Cumberland County College officials rowan merger

Rowan College at Gloucester County President Frederick Keating, left, Cumberland County College interim President Shelly Schneider and Robert Clark, merger liaison for Cumberland County, discuss a merger between the two South Jersey campuses in 2018.

VINELAND — Cumberland County College expects to have a new name by next month as the school is awaiting approval of a merger with Rowan College at Gloucester County.

“We’re in the last lap here, and hopefully it all goes well,” said Cumberland County Freeholder Director Joe Derella.

On June 28, the Board of Trustees will hold a special meeting and vote to officially close Cumberland County College and the campus will become part of the new Rowan College of South Jersey.

The day prior, the Middle States Commission of Higher Education, which issues accreditation for public and private institutions, is expected to approve the merger, said Robert Clark, head of institutional research at Cumberland County College.

Clark said the application for merger from Cumberland and Rowan College at Gloucester County was submitted Nov. 5 and went through a three-tiered process of review.

“We’ve been in touch with the commission all the way through,” Clark said. “Everything is looking good, so we don’t anticipate any problems.”

If approved, the new Rowan College of South Jersey will operate over two campuses at the Cumberland and Gloucester colleges. There will be one president, current Rowan College at Gloucester County President Frederick Keating, and one board of trustees.

The membership of the new board is determined by state statute and will have eight Gloucester County representatives and five Cumberland representatives. The current Cumberland County board has 10 members.

Clark said the freeholders from each county will vet and approve candidates to fill the open seats. Those seats will likely be filled at respective freeholder meetings next week.

Derella said the freeholder board has made education in the county a top initiative since 2013. He said it reduces unemployment, keeps families together, creates healthier individuals and reduces crime.

The partnership with Rowan opens up opportunities to Cumberland County residents for expanding education, he said.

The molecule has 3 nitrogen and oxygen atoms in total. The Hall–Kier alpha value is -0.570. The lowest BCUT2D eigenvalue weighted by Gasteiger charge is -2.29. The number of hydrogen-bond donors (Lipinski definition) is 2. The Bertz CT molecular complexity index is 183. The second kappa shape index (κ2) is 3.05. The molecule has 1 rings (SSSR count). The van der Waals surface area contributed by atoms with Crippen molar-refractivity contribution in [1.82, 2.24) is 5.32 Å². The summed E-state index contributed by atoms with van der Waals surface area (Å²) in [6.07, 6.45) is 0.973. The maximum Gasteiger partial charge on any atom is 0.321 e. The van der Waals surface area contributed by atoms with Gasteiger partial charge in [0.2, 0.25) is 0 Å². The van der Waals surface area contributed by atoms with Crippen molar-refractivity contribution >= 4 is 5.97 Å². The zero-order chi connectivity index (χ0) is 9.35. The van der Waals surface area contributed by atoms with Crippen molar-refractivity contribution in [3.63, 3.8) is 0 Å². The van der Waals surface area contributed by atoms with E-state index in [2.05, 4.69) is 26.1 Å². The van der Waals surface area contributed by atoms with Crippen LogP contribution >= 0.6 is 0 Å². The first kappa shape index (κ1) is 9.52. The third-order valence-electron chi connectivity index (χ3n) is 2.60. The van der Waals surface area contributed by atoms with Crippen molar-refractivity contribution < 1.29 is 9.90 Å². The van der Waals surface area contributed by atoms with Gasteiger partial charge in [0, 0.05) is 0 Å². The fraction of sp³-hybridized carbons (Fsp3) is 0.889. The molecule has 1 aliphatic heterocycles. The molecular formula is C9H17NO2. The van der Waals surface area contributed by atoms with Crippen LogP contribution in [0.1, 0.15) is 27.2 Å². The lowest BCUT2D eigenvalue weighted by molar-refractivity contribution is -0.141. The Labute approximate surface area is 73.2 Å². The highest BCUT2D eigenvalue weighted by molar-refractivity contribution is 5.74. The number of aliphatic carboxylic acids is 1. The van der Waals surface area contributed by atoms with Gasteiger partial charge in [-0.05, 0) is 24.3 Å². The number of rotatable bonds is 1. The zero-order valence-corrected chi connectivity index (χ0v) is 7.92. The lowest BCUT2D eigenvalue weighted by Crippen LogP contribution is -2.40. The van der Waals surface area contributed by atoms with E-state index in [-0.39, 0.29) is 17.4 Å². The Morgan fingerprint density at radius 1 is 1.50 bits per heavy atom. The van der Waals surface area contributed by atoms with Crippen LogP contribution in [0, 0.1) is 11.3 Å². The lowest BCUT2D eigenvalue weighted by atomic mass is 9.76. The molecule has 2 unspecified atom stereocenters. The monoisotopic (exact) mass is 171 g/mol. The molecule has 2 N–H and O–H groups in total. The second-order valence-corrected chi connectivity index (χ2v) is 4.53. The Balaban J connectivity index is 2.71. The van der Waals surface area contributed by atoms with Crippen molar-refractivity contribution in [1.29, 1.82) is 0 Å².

“Rowan is now becoming recognized nationally as one of the up-and-coming research universities, which is a huge opportunity for them as well as anyone who could tie themselves to them,” Derella said. “Obviously, with the push in the state of New Jersey to try to consolidate and find ways to bring communities and entities together and share costs, but also share in tremendous benefits, we’re taking a huge step in that direction.”

Clark said that with the merger, there will be no layoffs and the 10 unions between the two existing colleges have signed a one-year extension of their labor contracts, which expire this year, as well as a memorandum of agreement to keep staff at the current level for the next two years.

He said there may be some attrition, “but that’s something that is ongoing anyway.”

Athletics programs at each school will still operate separately, said Keith Gorman, head baseball coach and director of athletics and student life at Cumberland County College. Cumberland defeated Rowan College at Gloucester County 11-7 on May 29 in Greeneville, Tennessee, in the NJCAA D-III championship game. It was the first national championship in school history.

Cumberland will compete under the name Rowan College of South Jersey Cumberland Dukes, while Rowan will compete under the name Rowan College of South Jersey Gloucester Roadrunners.

Cumberland County officials have said the merger will help keep the community college from closing as it faces financial hardships due to declining enrollment.

Over a five-year period from 2012, Rowan College at Gloucester County was the only community college in the state to show an increase in enrollment. Clark said it was flat this year.

“They have been the best at resisting the decline in enrollment that Cumberland County, statewide and nationwide have been experiencing,” he said.

He said they are projecting relatively flat enrollment over the next three years at the new Rowan College of South Jersey.

“But understand that flat is good,” Clark said.

He said the merger will also allow Cumberland County to be a part of the “3 plus 1” program available at Rowan College of Gloucester County.

“Students will be able to pay community college tuition for three years and university tuition for one year and complete their baccalaureate degree for less than $30,000,” Clark said.

He said the merger also will not affect any existing dual-enrollment or Early College High School agreements in which Cumberland County College participates.